S.W.A.T. may be mediocre, but what makes it worse than the average actioner? I appreciated the relative lack of intrusive CGI--at least compared to most others in the genre--and I'd argue it is slightly smarter, and more stylish, than many of its contemporaries. The familiar subjects may be bluster, machismo, and buddy loyalty, but I'd rather watch this law enforcement advert than another psuedo-cynical story about cop corruption, or the exoticism of the drug culture. I agree with NW that Bad Boys II is by far the year's worst offender in the action genre.

The real subject of Bruce Almighty is Jim Carrey, and as with Liar Liar, that was enough for me. Both pictures are sporadically hilarious, partially because Carrey is today unparalleled in his comic physicality. While I think many of his pictures are mediocre-to-poor, I'm still a believer: There's an astonishing mix of of risk, elegance, camp, mania, pain, and, yes, even tragedy in his comic persona. Has anyone ever so clearly tapped the comic potential of exposing the sinister underbelly of being so gosh-darned nice? He's like a demon unleashed, and one of the most important forces in American movies.

I expected to loathe The Hot Chick, since Rob Schneider is one of the most grotesque forces in American movies. I can't say it's a good movie, but I was pleasantly surprised to discover that the movie is the strongest in Schneider's "transformation" trilogy (following Deuce Bigalow and The Animal.) The jokes are only marginally funnier than his other braindead comedies, but better paced and better strung together. The central conceit is a crude reworking of Big and Some Like It Hot, but the premise is still ripe for funny gags about learning how to urinate. Mostly, though, I forgave the rampant juvenilia because the movie is surprisingly good-hearted and, shockingly, tightly focused on its theme of tolerance.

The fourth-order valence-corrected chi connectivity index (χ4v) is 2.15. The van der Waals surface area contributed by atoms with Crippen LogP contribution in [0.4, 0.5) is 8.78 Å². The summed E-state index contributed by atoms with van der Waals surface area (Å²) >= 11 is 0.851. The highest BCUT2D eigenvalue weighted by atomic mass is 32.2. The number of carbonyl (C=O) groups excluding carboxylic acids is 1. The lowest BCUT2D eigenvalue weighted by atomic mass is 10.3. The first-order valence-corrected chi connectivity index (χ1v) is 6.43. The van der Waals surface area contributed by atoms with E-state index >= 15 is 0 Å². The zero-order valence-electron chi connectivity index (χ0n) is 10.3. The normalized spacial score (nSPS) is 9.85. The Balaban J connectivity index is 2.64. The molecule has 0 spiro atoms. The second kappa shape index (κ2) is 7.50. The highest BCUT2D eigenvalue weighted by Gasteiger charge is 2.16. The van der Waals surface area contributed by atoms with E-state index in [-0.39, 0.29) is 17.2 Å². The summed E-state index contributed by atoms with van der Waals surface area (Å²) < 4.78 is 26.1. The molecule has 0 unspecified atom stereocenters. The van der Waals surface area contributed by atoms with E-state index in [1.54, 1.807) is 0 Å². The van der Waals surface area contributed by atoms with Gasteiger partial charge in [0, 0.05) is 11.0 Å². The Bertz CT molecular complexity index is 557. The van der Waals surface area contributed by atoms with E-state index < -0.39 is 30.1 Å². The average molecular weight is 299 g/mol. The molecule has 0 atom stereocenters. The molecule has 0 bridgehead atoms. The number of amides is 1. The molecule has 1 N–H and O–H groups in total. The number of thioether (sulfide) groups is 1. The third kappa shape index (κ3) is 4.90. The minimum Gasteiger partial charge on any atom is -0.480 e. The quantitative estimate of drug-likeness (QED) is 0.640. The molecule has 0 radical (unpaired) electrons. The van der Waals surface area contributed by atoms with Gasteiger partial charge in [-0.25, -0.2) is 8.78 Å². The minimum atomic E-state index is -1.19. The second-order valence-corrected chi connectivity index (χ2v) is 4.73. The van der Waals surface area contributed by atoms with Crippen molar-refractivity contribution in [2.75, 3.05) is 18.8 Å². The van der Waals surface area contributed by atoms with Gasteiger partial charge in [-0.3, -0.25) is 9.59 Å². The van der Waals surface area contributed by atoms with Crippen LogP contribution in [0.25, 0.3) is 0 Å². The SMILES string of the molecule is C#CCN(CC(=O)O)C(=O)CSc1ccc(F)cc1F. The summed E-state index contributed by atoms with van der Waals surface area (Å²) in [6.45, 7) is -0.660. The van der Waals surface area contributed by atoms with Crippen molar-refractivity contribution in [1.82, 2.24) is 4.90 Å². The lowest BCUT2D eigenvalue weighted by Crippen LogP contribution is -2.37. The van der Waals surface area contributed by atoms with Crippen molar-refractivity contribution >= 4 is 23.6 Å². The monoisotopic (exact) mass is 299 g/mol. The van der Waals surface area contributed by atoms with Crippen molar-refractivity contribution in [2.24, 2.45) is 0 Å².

My Worst included House of 1000 Corpses; Just Married; Gods and Generals; Anything Else; Charlotte Sometimes; and Better Luck Tomorrow. I'd also add The Believer; Bringing Down the House; The Diaries of Vaslav Nijinsky; Gigli; The Guru; The Happiness of the Katakuris; I'm Going Home; In Praise of Love; Irr?versible; and Northfork.

Eric
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matt header
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PostPosted: 02.28.2004 5:10 pm    Post subject: Reply with quote

Minor defenses to your defenses:

Nothing worked for me in Pieces of April, most of all Hedges' direction, which seemed peculiarly unconcerned with controlling the film's style. It has meek attempts at dark comedy which mostly fail (especially Sean Hayes' performance) and tries to be a bittersweet family drama, but Clarkson's character is so unrelatable that it was hard for me to care about any of them. The best part of the movie is indeed Holmes, who gives a comparatively understanding performance; but for me, she couldn't save it.

S.W.A.T., I agree, isn't awful. I haven't seen Bad Boys II, otherwise that would have taken its spot most likely. But I couldn't help comparing S.W.A.T. to XXX, a comparatively enjoyable, exuberant movie. While XXX was equally lunkheaded and silly, it had joy to it, a sense of humor, a ridiculous preposterousness that made the movie exceptionally fun. It also seemed to notice how it represents the modern action hero, composed of technological spectacle and extreme stunts. S.W.A.T. has no such self-deprecating humor and, more importantly, no joy - it doesn't realize that it's just another stupid action movie, which for me makes it worse than a bunch.